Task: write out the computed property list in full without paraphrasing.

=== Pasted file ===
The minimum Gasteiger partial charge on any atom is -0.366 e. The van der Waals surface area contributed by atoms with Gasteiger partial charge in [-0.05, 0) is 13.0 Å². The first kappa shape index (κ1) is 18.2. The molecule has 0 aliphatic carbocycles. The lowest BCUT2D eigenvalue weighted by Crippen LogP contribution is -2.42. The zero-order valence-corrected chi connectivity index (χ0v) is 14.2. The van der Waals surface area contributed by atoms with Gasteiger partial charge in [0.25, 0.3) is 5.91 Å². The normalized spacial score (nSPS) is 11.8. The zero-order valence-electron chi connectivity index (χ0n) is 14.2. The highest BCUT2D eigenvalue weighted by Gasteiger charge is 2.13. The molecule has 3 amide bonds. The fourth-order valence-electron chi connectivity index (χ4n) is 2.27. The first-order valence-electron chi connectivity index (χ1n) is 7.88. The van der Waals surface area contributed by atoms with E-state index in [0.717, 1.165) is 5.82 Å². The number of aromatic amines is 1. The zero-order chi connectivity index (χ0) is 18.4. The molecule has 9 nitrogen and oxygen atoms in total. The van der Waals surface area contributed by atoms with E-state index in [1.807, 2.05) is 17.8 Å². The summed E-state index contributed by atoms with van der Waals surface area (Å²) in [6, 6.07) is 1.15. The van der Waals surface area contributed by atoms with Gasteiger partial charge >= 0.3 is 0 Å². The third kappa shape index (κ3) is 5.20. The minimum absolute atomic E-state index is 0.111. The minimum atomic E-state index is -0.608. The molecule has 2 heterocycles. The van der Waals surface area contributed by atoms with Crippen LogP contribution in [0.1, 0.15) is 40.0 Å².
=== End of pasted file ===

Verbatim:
The minimum Gasteiger partial charge on any atom is -0.366 e. The van der Waals surface area contributed by atoms with Gasteiger partial charge in [-0.05, 0) is 13.0 Å². The first kappa shape index (κ1) is 18.2. The molecule has 0 aliphatic carbocycles. The lowest BCUT2D eigenvalue weighted by Crippen LogP contribution is -2.42. The zero-order valence-corrected chi connectivity index (χ0v) is 14.2. The van der Waals surface area contributed by atoms with Gasteiger partial charge in [0.25, 0.3) is 5.91 Å². The normalized spacial score (nSPS) is 11.8. The zero-order valence-electron chi connectivity index (χ0n) is 14.2. The highest BCUT2D eigenvalue weighted by Gasteiger charge is 2.13. The molecule has 3 amide bonds. The fourth-order valence-electron chi connectivity index (χ4n) is 2.27. The first-order valence-electron chi connectivity index (χ1n) is 7.88. The van der Waals surface area contributed by atoms with E-state index in [0.717, 1.165) is 5.82 Å². The number of aromatic amines is 1. The zero-order chi connectivity index (χ0) is 18.4. The molecule has 9 nitrogen and oxygen atoms in total. The van der Waals surface area contributed by atoms with E-state index in [1.807, 2.05) is 17.8 Å². The summed E-state index contributed by atoms with van der Waals surface area (Å²) in [6, 6.07) is 1.15. The van der Waals surface area contributed by atoms with Gasteiger partial charge >= 0.3 is 0 Å². The third kappa shape index (κ3) is 5.20. The minimum absolute atomic E-state index is 0.111. The minimum atomic E-state index is -0.608. The molecule has 2 heterocycles. The van der Waals surface area contributed by atoms with Crippen LogP contribution in [0.1, 0.15) is 40.0 Å².